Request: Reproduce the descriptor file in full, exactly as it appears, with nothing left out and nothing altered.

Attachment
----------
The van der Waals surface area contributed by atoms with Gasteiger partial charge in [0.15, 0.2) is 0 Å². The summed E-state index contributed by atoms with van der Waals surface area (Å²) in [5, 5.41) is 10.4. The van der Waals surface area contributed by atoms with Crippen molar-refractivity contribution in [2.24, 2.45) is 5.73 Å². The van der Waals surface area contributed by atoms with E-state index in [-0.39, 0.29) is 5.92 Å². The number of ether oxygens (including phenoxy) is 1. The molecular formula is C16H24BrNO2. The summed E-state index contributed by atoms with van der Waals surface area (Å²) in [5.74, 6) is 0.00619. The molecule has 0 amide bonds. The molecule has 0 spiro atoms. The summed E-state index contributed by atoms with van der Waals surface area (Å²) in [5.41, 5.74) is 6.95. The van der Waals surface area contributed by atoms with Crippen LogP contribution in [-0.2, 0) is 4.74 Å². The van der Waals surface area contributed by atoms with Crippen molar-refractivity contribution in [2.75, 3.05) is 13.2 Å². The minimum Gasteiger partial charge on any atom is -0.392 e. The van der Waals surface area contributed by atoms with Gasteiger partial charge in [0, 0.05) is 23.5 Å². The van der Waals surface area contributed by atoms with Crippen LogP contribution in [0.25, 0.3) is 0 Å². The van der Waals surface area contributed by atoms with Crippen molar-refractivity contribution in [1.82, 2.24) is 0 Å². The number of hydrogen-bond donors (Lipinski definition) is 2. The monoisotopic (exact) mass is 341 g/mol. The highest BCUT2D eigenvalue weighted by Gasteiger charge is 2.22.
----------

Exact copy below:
The van der Waals surface area contributed by atoms with Gasteiger partial charge in [0.15, 0.2) is 0 Å². The summed E-state index contributed by atoms with van der Waals surface area (Å²) in [5, 5.41) is 10.4. The van der Waals surface area contributed by atoms with Crippen molar-refractivity contribution in [2.24, 2.45) is 5.73 Å². The van der Waals surface area contributed by atoms with E-state index in [-0.39, 0.29) is 5.92 Å². The number of ether oxygens (including phenoxy) is 1. The molecular formula is C16H24BrNO2. The summed E-state index contributed by atoms with van der Waals surface area (Å²) in [5.74, 6) is 0.00619. The molecule has 0 amide bonds. The molecule has 0 spiro atoms. The summed E-state index contributed by atoms with van der Waals surface area (Å²) in [5.41, 5.74) is 6.95. The van der Waals surface area contributed by atoms with Crippen LogP contribution in [-0.2, 0) is 4.74 Å². The van der Waals surface area contributed by atoms with Crippen molar-refractivity contribution in [2.75, 3.05) is 13.2 Å². The minimum Gasteiger partial charge on any atom is -0.392 e. The van der Waals surface area contributed by atoms with Gasteiger partial charge in [0, 0.05) is 23.5 Å². The van der Waals surface area contributed by atoms with Crippen LogP contribution in [0.25, 0.3) is 0 Å². The van der Waals surface area contributed by atoms with Crippen molar-refractivity contribution in [1.82, 2.24) is 0 Å². The number of hydrogen-bond donors (Lipinski definition) is 2. The monoisotopic (exact) mass is 341 g/mol. The highest BCUT2D eigenvalue weighted by Gasteiger charge is 2.22.